“No doubt. It’s kind of got swept under the rug because the perception of all the things that happened in Orlando. All of the media stuff. If you look at basketball itself, and I don’t ever talk about myself, but winning three Defensive Player of the Year trophies has never been done. Leading the league in rebounding six straight years. All that kind of stuff, I think that deserves it.”

Howard isn’t wrong.  Based on who is already in the Naismith Basketball Hall of Fame, the big man should be able to get in.  This isn’t a knock against Howard, but the bar is a little lower for Springfield than it is for Cooperstown. 

Howard’s star has certainly fallen since the wishy-washy way he left Orlando and his ineffective runs in both Los Angeles and Houston.  He is certainly not the player he once was, but at one point Howard was without question the dominant Center in the NBA and was named to First Team All-NBA Selection five times.  That alone makes him a Hall of Famer whether he wins a ring or not…which he still has time to do!

As most of the regular visitors to are aware we are (very) slowly putting together our top 50 players of every franchise in the “Big 4” of North American sports. After that is completed we will take a look at how each organization honors their past players and executives.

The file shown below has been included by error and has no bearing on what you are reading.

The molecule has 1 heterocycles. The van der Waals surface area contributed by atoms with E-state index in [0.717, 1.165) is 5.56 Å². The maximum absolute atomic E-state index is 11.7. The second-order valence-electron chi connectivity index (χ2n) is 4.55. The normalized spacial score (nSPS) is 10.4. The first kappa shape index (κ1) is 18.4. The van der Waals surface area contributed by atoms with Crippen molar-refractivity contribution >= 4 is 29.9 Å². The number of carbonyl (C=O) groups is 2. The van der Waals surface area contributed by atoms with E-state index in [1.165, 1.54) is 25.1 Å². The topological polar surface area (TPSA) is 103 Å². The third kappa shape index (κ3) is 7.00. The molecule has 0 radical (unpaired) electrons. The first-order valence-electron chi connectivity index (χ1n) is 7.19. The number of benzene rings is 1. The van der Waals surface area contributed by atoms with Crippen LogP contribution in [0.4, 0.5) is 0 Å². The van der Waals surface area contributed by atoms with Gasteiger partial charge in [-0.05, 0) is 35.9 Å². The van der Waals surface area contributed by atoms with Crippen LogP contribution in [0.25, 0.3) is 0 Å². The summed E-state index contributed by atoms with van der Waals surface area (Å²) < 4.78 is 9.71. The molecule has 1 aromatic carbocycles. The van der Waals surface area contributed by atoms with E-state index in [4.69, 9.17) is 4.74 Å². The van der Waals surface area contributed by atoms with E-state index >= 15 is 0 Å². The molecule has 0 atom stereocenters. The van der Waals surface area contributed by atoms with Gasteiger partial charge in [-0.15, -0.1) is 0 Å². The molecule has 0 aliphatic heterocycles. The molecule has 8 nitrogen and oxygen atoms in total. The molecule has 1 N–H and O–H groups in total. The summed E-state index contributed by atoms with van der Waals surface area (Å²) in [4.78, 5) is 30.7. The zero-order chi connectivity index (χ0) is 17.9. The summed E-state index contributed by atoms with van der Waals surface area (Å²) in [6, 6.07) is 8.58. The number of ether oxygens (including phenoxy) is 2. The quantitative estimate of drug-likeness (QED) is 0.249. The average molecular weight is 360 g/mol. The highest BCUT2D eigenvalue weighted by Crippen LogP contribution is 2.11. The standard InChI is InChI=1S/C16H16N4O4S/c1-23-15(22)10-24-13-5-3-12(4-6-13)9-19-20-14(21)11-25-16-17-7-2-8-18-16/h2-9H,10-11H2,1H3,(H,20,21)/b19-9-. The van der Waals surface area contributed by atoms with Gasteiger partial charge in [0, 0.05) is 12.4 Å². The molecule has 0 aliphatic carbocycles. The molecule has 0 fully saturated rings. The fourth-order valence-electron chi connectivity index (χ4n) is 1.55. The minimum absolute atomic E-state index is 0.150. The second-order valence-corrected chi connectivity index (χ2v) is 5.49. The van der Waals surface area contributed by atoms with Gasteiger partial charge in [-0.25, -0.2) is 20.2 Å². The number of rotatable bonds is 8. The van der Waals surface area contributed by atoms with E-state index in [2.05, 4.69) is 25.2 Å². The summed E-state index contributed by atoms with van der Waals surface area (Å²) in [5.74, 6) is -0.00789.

As such, it is important to us that the Orlando Magic has announced that Tracy McGrady will be inducted into their franchise’s Hall of Fame.

After playing his first three seasons in Toronto McGrady signed with Orlando and would become the teams starting Shooting Guard and would be named an All Star in all four of his campaigns with the Magic. T-Mac would average 28.1 Points per Game over his career in Orlando, the highest in team history and he would also win his two scoring titles as a member of the Magic. He was also named All-NBA in each season with Orlando, with a pair of second team and a pair of first team selections.

He will be honored on March 20 when the team hosts the Raptors.

McGrady becomes the seventh member of the Hall, following Owner Rich DeVos, Co-Founders Pat Williams and Jimmy Hewitt and former players Nick Anderson, Shaquille O’Neal and Anfernee Hardaway.